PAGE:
Photo: Casey Dunn Photography
How does the design respond to the unique qualities of the site?

Sitting sentry as the foremost structure present upon entering the vineyard-lined property, the barn and its renewable energy system speak to the winery's commitment to sustainability and subservience to the natural landscape. This structure is completely self-sufficient and operates independently from the energy grid, maximizing the structure’s survivability and resilience.

Photo: Casey Dunn Photography
How did the project change between the initial design stage and the completion of the building?

The building did not change much, if at all, from conceptual design to its completion. It was such a simple idea that few details had to be adjusted to account for construction tolerances. 

Photo: Casey Dunn Photography
Was the project influenced by any trends in energy-conservation, construction, or design?

Yes, starting with Lumos Solar LSX modules — cutting edge technology of sandwiched photovoltaic modules between two sheets of laminated glass — as the basis of design allowed the renewable energy system to be the actual roof as well, avoiding additional cost over a traditional roof and roof mounted crystalline panels.  This system is well-suited for an open-air barn structure.

Photo: Casey Dunn Photography
What products or materials have contributed to the success of the completed building?

Minimalistic materials were selected to withstand the particularly dry climate, for regional availability, long-term durability and to minimize the need for maintenance.  The primary column and roof structure is constructed of welded Schedule 40 reclaimed drill stem pipe, in 2”, 3” and 3.5” diameters, left to weather naturally. The lateral load resisting system, consists of diaphragm rod cross-bracing and vertical tension only cross-braced frames. Laminated glass solar modules, serving as both the solar system and the roofing, are supported on wood and WT steel flitch purlins welded to the pipe trusses.  An 8” diameter Schedule 40 half-pipe gutter is situated at the low end of the roof to accommodate future rainwater harvesting.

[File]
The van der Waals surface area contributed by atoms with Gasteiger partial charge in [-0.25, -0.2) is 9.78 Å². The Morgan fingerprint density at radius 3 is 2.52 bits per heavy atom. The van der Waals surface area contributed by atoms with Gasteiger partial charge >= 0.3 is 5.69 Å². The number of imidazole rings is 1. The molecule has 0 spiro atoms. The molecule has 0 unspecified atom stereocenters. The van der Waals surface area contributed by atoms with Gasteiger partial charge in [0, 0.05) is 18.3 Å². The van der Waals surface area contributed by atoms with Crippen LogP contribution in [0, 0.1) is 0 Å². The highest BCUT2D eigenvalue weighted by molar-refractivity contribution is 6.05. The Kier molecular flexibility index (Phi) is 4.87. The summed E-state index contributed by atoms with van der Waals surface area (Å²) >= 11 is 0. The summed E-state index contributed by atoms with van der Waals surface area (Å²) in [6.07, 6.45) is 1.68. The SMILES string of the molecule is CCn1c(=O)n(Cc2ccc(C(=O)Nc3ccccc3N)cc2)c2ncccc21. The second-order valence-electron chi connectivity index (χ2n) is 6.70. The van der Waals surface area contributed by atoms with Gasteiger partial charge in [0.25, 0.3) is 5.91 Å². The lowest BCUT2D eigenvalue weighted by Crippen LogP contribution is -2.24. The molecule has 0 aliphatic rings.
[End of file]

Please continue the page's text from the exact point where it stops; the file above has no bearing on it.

22 gauge Western Rib Cor-Ten corrugated perforated steel panels provide shading and filtered privacy to equipment bays.

Photo: Casey Dunn Photography

Salvaged materials do more with less. Barn doors are clad in weathered steel off-cuts that were saved for reuse from the adjacent winery shoring wall cladding, re-used in a "calico" pattern to fit the oddly shaped panels to tube steel framed door leafs. Storage boxes are skinned with stained cedar siding with the interiors clad with unfinished rotary cut Douglas Fir plywood. 

Foundations limit the amount of cast-in-place concrete by including pervious gravel paving for all open vehicle storage bays and livestock pens, maximizing the amount of rainwater that is filtered back through the soil into the watershed. In addition, providing an engineered deepened earthwork program allowed the structural foundation requirements to be more efficient with their utilization of cast-in-place concrete.

Email interview conducted by John Hill.

Photo: Casey Dunn Photography
Site Plan (Drawing: Clayton & Little Architects)
Floor Plan (Drawing: Clayton & Little Architects)
Exploded axonometric and solar energy diagrams (Drawing: Clayton & Little Architects)
Concept sketch (Drawing: Clayton & Little Architects)
Structural diagram (Drawing: Clayton & Little Architects)